title
macrohistory & world report

Republic of Guatemala

Map of Guatemala

Guatemala (capital Guatemala City) and neighboring states

World Factbook as of November 2014: "Guatemala is the most populous country in Central America with a GDP per capita roughly one-half that of the average for Latin America and the Caribbean. The agricultural sector accounts for 13.5% of GDP and 30% of the labor force; key agricultural exports include coffee, sugar, bananas, and vegetables. The 1996 peace accords, which ended 36 years of civil war, removed a major obstacle to foreign investment, and since then Guatemala has pursued important reforms and macroeconomic stabilization... The distribution of income remains highly unequal with the richest 20% of the population accounting for more than 51% of Guatemala's overall consumption. More than half of the population is below the national poverty line, and 13% of the population lives in extreme poverty. Poverty among indigenous groups, which make up more than 40% of the population, averages 73%, with 22% of the indigenous population living in extreme poverty. Nearly one-half of Guatemala's children under age five are chronically malnourished, one of the highest malnutrition rates in the world. Guatemala is the top remittance recipient in Central America as a result of Guatemala's large expatriate community in the United States. These inflows are a primary source of foreign income, equivalent to one-half of the country's exports or one-tenth of its GDP."

Economic growth rate
2011: 3.8%
2010: 2.8%
2009: 0.5%

Labor force in agriculture
2011: 38%

Unemployment rate
2011: 4.1%

Public debt
2011: 24.5% of GDP

Export partners
2010: US 36.8%, El Salvador 10.3%, Honduras 8.8%, Mexico 7.5%

Export/import ratio
2011: exports $10.46 billion, imports $16.6 billion

People

Living in an urban area
2010: 49%

Density estimated for 2005: 134.6 persons per square kilometer.

Ethnicities and race
2001 census: Mestizo (mixed Amerindian-Spanish - in local Spanish called Ladino) and European 59.4%, K'iche 9.1%, Kaqchikel 8.4%, Mam 7.9%, Q'eqchi 6.3%, other Mayan 8.6%, indigenous non-Mayan 0.2%, other 0.1%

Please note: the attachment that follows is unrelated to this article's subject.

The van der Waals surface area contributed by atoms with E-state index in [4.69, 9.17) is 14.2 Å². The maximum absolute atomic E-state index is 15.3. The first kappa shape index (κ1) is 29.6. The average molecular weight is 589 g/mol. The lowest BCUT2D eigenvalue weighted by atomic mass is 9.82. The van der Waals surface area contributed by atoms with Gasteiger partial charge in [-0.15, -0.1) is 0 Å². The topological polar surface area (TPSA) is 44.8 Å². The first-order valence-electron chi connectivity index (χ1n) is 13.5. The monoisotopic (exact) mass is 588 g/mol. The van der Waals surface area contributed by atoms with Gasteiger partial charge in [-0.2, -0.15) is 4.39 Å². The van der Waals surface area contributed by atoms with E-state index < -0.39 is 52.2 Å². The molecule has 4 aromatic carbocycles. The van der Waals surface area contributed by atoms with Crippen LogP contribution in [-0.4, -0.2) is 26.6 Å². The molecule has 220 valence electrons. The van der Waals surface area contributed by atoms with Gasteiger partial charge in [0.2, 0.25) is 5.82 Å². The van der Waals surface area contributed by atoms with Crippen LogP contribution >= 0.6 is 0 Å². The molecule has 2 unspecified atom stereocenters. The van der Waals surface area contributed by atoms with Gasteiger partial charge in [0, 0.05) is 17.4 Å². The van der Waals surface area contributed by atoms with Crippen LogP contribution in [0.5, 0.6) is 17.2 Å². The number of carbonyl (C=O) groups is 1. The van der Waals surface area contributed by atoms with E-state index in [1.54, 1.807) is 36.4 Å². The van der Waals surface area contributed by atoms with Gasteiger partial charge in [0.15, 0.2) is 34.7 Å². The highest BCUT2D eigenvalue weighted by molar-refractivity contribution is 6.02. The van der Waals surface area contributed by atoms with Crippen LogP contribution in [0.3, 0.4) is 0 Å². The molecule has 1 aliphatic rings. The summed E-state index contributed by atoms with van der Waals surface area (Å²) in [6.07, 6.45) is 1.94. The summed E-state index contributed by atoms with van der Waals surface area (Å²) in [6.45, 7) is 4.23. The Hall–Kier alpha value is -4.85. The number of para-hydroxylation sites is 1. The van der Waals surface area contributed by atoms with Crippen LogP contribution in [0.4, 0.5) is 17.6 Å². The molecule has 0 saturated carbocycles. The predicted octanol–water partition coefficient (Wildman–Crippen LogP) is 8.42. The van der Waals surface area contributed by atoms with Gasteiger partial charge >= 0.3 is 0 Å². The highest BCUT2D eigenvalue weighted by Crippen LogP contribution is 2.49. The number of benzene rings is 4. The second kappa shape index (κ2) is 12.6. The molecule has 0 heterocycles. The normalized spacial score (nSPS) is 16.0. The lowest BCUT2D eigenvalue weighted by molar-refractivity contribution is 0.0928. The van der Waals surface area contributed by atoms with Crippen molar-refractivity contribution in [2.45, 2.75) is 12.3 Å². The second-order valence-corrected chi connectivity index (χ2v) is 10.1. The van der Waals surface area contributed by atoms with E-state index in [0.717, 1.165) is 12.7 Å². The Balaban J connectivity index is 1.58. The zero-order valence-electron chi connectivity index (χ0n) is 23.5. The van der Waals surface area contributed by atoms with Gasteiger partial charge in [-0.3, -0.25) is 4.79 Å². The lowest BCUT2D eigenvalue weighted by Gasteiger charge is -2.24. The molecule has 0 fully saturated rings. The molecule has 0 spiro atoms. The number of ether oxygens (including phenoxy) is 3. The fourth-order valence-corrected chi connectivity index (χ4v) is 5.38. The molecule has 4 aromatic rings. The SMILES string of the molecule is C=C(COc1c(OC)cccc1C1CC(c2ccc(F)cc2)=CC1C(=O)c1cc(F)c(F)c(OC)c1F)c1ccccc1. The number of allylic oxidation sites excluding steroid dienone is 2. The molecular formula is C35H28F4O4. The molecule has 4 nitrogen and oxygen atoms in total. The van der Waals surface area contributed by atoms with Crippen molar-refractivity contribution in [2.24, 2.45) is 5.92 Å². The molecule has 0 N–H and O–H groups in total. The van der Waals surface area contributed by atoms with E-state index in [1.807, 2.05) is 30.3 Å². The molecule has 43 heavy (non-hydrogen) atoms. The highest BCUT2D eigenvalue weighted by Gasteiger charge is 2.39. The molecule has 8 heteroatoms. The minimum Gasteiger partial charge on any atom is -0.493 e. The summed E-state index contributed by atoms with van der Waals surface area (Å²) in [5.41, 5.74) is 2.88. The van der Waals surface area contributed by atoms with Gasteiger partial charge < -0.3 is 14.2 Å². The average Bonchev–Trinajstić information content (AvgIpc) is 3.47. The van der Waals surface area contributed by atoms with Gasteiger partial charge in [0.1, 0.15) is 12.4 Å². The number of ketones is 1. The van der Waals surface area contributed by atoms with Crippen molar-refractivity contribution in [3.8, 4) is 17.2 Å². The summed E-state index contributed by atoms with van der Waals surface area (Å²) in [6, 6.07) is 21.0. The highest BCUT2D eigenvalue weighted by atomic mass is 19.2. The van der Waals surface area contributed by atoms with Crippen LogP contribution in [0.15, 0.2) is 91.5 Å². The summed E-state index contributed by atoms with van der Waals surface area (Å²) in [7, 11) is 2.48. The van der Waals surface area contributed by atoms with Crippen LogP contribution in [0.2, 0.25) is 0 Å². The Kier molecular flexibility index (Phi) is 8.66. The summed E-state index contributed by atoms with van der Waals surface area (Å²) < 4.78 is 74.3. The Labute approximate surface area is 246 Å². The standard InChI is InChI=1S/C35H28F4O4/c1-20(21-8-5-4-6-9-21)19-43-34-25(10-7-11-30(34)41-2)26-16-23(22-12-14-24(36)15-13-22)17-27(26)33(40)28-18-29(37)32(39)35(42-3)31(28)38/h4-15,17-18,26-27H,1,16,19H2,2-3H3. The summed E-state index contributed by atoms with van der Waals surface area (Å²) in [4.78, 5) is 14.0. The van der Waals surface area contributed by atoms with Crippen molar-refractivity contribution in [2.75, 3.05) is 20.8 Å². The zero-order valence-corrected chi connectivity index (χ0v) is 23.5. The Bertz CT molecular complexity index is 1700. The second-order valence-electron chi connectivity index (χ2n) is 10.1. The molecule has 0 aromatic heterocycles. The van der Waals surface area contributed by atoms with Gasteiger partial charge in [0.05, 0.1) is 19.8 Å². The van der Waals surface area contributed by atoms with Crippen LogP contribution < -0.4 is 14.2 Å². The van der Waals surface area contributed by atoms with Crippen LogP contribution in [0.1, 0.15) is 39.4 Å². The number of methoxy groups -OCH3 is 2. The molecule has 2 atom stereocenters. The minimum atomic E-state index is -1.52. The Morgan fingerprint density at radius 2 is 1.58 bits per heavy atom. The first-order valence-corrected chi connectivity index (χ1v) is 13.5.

Religions
Roman Catholic, Protestant, indigenous Mayan beliefs

Net migration rate
2012: A net loss of 2.08 per 1,000 population per year

Literacy (age 15 and older)
2002 census: males 75.4%, females 63.3%

Geography

Central America. South of Mexico. Slightly smaller than Tennessee. Capital: Guatemala City.

Government

(As of May 2014) Chief of state and head of government: Otto Pérez Molina (president) since 14 January 2012, founder of the Patriotic Party in 2001 (right wing), a retired army general.

Unicameral Congress with 158 seats; members elected through a party list proportional representation system.

Capital: Guatemala City.

Recent History

World Factbook: "After almost three centuries as a Spanish colony, Guatemala won its independence in 1821. During the second half of the 20th century, it experienced a variety of military and civilian governments, as well as a 36-year guerrilla war."

"Guatemala began a new era in December 1996 when thirty-six years of civil war formally ended with the signing of the peace accords." (From the International Freedom of Expression Exchange)

2005: "Public officials in Guatemala continue to use their position to harass the media, particularly to deter investigative and critical reporting."  (From the International Freedom of Expression Exchange, March 2005)

 

SOURCES:
The World Factbook
http://www.ifex.org/

Copyright © 2009-2013 by Frank E. Smitha. All rights reserved.